In January 2018, Thai authorities introduced a smoking ban on some beaches, including in Koh Samui, Pattaya and in Phuket, Prachuap Khiri Khan, Chon Buri and Songkhla provinces. Those caught smoking in non-designated areas face a 100,000 baht fine or up to a year in prison. There are also strict rules on the disposal of all forms of waste, especially polystyrene and plastic, and any act that can cause damage to coastal areas. You should follow local guidance.

On 27 March 2020 the Thai Department of Disease Control linked the smoking of cigarettes to the impact of coronavirus. Smoking in public could result in a fine of up to 5,000 Baht. This includes electronic cigarettes which are illegal in Thailand and their use may incur further fines or imprisonment. Electronic cigarettes are already illegal in Thailand and their use may incur further fines or imprisonment.

Vaporisers (like e-cigarettes and e-baraku) and refills are illegal in Thailand. These items may be confiscated and you could be fined or sent to prison for up to 10 years if convicted. Their sale or supply is also banned and you could face a heavy fine or up to 5 years imprisonment if found guilty.


Thailand is generally a tolerant and progressive place for LGBT travellers, although in parts of Thai society LGBT rights and issues are more tolerated than accepted. There are active LGBT communities and social venues and increasingly people from the LGBT community play high profile roles in the public sphere, including trans-MPs.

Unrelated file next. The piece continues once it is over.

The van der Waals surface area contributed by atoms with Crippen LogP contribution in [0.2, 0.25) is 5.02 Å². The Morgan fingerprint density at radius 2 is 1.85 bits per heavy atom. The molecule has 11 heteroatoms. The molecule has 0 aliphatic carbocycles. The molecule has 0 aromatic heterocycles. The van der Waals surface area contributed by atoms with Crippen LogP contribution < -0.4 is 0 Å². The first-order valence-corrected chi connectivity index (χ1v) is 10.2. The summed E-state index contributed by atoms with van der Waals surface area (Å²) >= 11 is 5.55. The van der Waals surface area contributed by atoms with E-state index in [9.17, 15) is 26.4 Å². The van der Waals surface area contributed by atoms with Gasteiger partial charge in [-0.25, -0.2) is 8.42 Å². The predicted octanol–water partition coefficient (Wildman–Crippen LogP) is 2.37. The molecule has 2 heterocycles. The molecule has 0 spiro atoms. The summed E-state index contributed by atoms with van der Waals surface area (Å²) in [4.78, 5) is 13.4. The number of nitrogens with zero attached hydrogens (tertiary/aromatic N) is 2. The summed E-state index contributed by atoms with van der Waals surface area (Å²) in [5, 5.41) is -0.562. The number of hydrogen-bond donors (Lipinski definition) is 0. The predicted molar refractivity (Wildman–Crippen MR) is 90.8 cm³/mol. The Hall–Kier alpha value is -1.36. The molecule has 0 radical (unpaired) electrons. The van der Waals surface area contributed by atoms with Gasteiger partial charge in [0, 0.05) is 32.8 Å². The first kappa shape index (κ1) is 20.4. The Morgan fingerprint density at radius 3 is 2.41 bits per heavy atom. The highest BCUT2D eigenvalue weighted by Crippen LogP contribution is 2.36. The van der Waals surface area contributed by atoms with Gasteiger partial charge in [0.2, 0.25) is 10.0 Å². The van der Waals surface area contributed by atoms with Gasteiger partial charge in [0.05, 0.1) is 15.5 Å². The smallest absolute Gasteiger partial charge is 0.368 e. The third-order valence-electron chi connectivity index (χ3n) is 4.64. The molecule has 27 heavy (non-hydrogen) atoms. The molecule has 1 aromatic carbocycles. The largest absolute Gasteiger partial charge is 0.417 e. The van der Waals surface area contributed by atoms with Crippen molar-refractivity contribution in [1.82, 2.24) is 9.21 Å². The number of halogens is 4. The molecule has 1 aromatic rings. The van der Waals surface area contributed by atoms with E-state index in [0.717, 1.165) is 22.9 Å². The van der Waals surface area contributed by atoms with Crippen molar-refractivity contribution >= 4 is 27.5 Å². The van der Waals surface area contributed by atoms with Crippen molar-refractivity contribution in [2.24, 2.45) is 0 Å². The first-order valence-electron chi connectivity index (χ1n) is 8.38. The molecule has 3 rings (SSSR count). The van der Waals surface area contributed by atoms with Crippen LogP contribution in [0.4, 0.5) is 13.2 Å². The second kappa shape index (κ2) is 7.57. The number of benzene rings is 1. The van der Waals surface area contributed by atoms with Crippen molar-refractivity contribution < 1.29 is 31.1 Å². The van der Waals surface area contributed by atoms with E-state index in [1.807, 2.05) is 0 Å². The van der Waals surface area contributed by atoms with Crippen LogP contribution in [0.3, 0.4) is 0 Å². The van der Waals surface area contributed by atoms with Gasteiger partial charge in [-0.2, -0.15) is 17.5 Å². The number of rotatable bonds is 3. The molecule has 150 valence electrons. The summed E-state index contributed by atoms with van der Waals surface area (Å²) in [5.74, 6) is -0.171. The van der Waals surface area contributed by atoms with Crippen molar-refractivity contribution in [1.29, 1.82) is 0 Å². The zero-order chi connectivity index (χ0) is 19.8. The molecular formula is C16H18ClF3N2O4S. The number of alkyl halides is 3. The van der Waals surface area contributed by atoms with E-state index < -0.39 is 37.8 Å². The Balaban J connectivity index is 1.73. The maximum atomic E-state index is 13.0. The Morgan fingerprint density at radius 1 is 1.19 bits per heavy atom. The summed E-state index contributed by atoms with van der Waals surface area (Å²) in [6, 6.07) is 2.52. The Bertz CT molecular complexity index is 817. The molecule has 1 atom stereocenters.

Same-sex relationships are not criminalised by law. Thailand has no legislation on same-sex marriage and same-sex marriages conducted elsewhere aren’t recognised. Those wishing to change their gender marker on official documents can do so from male to female or vice versa, provided that they have undergone, or attempted to undergo, gender reassignment surgery. Thailand does not recognise a third gender. See our information and advice page for the LGBT community.


Thailand is a signatory to the Convention on International Trade in Endangered Species of Wild Fauna and Flora (CITES). It’s illegal to buy, sell, kill or capture any protected wild animal or trade its parts without a licence and the ivory trade is banned.

If you have a health condition, or you are pregnant, you may need specialist healthcare abroad. Check whether your destination country can provide the healthcare you may need and ensure you have appropriate travel insurance for unexpected medical evacuation or local treatment.